Areas of concentration Students plan their concentration in consultation with the DUS and the student's adviser. A concentration is defined as six courses that provide analytical depth in a particular environmental problem or issue of interest, as well as disciplinary expertise. For the B.A. degree, one of these six courses must be an advanced seminar (200 level or higher) that exposes students to primary literature, extensive writing requirements, and experience with research methods. For the B.S. degree, three of the six courses must have the science (SC) designation, and two must provide interdisciplinary context to the concentration. Concentrations include biodiversity and conservation, climate change and energy, environmental humanities, environmental justice, environmental policy, food and agriculture, human health and environment, sustainability and natural resources, and urban environments. Students also have the opportunity to design a unique concentration within the major, in consultation with the DUS.

Credit/D/Fail No course taken Credit/D/Fail may be counted toward the major, including prerequisites.

Roadmap See visual roadmap of the requirements.

Senior Requirement

In the junior year, all students consult with their advisers on the design of their project and submit a preliminary plan to the DUS for approval.

B.A. degree program For the B.A. degree, students most often complete one term of EVST 496, a colloquium in which they write their senior essay. Students writing the one-term essay must also complete an additional advanced seminar in the environment. The additional advanced seminar is in addition to the six-course concentration requirement. Two-term senior research projects require the permission of the DUS.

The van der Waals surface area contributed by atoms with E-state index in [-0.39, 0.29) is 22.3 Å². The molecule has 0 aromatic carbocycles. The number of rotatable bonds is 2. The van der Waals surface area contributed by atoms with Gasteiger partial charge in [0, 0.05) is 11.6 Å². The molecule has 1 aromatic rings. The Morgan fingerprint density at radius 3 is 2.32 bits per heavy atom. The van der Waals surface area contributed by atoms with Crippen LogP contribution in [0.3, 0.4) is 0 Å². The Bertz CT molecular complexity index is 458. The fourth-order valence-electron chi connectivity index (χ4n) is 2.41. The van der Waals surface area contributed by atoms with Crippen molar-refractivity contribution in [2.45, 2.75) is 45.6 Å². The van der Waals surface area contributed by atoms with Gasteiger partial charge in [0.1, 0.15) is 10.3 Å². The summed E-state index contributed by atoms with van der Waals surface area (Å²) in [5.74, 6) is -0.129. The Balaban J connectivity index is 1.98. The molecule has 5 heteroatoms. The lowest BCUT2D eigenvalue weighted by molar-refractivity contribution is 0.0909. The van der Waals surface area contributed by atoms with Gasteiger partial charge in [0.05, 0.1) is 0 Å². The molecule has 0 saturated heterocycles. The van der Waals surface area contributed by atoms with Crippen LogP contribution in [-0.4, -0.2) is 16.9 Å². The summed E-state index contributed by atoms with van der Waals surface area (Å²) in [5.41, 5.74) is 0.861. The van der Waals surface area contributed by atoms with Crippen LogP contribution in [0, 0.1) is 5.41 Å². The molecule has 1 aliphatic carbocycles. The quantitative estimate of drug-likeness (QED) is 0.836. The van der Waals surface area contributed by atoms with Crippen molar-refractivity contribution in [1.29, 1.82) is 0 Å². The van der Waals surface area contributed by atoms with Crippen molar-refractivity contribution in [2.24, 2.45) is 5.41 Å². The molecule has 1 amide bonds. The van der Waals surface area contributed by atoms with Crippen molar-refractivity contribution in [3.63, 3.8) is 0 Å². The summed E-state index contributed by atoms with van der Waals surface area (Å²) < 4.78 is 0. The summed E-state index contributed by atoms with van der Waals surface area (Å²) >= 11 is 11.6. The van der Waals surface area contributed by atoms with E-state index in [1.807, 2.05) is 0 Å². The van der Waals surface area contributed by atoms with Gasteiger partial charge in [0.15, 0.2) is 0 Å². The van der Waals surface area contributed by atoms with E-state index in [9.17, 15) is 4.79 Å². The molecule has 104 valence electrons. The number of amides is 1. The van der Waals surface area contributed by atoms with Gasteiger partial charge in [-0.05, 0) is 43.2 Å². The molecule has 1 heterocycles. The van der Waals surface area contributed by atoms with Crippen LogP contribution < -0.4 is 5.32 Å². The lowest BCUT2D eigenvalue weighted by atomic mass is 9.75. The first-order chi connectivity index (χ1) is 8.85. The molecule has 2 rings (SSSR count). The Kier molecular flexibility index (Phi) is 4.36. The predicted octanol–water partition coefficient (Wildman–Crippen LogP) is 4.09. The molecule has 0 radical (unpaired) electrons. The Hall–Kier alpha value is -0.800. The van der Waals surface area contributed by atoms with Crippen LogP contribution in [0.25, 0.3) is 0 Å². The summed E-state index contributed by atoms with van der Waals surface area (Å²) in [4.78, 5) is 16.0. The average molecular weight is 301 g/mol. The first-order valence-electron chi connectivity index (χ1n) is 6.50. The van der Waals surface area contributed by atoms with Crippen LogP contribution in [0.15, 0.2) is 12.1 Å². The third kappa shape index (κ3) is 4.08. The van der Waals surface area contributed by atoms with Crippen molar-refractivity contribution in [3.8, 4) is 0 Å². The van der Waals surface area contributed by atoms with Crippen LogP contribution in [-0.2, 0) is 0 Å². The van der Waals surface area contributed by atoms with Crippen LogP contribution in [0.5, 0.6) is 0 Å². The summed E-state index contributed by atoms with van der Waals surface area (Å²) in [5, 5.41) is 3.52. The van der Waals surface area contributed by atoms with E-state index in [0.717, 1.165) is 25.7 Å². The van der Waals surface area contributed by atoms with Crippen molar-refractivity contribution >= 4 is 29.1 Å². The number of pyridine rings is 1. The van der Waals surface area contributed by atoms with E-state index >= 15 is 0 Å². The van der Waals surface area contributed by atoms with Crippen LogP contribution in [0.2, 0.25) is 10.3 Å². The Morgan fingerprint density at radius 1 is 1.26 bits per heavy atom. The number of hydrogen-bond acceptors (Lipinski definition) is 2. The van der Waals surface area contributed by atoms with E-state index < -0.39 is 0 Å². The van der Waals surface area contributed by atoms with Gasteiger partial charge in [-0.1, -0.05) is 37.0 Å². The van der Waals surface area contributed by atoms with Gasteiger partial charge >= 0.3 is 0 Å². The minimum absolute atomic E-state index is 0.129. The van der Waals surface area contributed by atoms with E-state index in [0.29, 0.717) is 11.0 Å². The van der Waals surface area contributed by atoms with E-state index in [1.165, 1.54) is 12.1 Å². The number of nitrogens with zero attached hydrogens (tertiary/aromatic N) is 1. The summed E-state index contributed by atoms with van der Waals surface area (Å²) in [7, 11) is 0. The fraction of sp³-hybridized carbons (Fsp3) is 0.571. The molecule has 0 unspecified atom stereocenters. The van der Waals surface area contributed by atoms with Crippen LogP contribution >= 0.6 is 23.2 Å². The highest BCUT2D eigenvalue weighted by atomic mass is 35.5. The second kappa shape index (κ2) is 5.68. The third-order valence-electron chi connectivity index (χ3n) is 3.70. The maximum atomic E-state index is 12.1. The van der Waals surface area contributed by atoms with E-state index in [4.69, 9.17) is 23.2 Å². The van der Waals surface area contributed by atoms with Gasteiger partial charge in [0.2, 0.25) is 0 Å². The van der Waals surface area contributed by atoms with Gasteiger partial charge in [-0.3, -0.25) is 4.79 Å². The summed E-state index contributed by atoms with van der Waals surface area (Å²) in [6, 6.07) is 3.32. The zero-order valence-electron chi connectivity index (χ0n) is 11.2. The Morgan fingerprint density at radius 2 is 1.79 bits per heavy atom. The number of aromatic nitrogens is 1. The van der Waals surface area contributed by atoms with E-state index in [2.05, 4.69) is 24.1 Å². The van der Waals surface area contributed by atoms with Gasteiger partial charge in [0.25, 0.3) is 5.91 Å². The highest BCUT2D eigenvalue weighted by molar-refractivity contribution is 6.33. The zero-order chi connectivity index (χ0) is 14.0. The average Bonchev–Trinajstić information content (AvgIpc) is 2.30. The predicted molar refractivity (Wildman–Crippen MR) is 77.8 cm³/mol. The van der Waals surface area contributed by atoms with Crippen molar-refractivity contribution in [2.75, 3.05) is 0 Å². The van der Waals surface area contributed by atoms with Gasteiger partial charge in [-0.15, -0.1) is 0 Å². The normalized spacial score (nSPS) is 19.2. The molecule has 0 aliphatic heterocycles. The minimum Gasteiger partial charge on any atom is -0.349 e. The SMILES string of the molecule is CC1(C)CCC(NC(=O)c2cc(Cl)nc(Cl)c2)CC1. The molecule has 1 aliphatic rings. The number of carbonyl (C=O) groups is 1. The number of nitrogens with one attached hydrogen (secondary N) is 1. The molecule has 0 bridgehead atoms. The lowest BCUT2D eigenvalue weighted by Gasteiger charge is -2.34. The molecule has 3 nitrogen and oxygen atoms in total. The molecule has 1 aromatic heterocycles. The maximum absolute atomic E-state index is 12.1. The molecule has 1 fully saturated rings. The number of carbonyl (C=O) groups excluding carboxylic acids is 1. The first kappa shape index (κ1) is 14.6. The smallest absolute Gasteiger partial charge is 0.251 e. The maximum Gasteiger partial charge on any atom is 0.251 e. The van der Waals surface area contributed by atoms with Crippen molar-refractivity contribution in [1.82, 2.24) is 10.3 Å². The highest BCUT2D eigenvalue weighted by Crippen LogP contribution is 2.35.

B.S. degree program For the B.S. degree, students complete two terms of EVST 496.

Advising 

Effective for the Class of 2022, an application is no longer necessary to major in Environmental Studies.

Summer Environmental Fellowship During the spring term, EVST majors may apply for the Summer Environmental Fellowship to gain experience in the field through research or internships in an area pertinent to their academic development or their senior essay project. Sophomores and juniors may arrange internships with nonprofit organizations, government agencies, or corporations. Rising seniors typically focus on research for their senior essay. Although the summer program is optional, many students take advantage of this opportunity with some financial support from the program.

REQUIREMENTS OF THE MAJOR

Prerequisites B.A.—no prerequisites; B.S.—one natural science lab or field course focusing on research and analytic methods; one stat, math, or physics course from MATH 112 or higher (excluding MATH 190), or PHYS 170 or higher, or S&DS 101 or higher; two-term lecture sequence in Chemistry, or CHEM 170 or 167; and either the two-term Biology introductory sequence BIOL 101102103 and 104, or EPS 125

Number of courses B.A.—at least 13 course credits, incl senior project; B.S.—at least 12 course credits, beyond prereqs and incl senior project

Specific courses required  B.A.—6 core courses, as specified; B.S.—2 core courses in humanities and social sciences and 2 core courses in natural sciences, as specified